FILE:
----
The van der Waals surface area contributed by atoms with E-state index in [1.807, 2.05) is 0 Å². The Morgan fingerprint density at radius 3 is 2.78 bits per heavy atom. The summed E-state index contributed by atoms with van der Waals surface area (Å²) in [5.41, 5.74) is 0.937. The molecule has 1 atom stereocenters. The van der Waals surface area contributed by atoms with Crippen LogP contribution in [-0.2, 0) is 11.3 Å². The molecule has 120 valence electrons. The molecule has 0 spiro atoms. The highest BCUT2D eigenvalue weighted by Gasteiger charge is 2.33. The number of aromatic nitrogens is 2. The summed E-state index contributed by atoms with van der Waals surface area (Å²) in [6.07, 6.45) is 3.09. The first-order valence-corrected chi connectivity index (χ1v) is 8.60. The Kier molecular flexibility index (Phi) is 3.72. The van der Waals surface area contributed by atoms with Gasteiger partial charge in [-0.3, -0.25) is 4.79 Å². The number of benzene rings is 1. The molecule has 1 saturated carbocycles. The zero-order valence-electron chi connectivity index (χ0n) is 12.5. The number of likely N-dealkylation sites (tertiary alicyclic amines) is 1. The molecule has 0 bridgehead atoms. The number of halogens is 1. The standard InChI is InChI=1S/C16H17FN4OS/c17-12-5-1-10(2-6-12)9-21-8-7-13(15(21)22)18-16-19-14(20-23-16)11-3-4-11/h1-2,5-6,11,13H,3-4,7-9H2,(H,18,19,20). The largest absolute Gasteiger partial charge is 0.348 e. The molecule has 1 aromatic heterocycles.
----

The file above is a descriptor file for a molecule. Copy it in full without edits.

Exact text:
The van der Waals surface area contributed by atoms with E-state index in [1.807, 2.05) is 0 Å². The Morgan fingerprint density at radius 3 is 2.78 bits per heavy atom. The summed E-state index contributed by atoms with van der Waals surface area (Å²) in [5.41, 5.74) is 0.937. The molecule has 1 atom stereocenters. The van der Waals surface area contributed by atoms with Crippen LogP contribution in [-0.2, 0) is 11.3 Å². The molecule has 120 valence electrons. The molecule has 0 spiro atoms. The highest BCUT2D eigenvalue weighted by Gasteiger charge is 2.33. The number of aromatic nitrogens is 2. The summed E-state index contributed by atoms with van der Waals surface area (Å²) in [6.07, 6.45) is 3.09. The first-order valence-corrected chi connectivity index (χ1v) is 8.60. The Kier molecular flexibility index (Phi) is 3.72. The van der Waals surface area contributed by atoms with Gasteiger partial charge in [-0.3, -0.25) is 4.79 Å². The number of benzene rings is 1. The molecule has 1 saturated carbocycles. The zero-order valence-electron chi connectivity index (χ0n) is 12.5. The number of likely N-dealkylation sites (tertiary alicyclic amines) is 1. The molecule has 0 bridgehead atoms. The number of halogens is 1. The standard InChI is InChI=1S/C16H17FN4OS/c17-12-5-1-10(2-6-12)9-21-8-7-13(15(21)22)18-16-19-14(20-23-16)11-3-4-11/h1-2,5-6,11,13H,3-4,7-9H2,(H,18,19,20). The largest absolute Gasteiger partial charge is 0.348 e. The molecule has 1 aromatic heterocycles.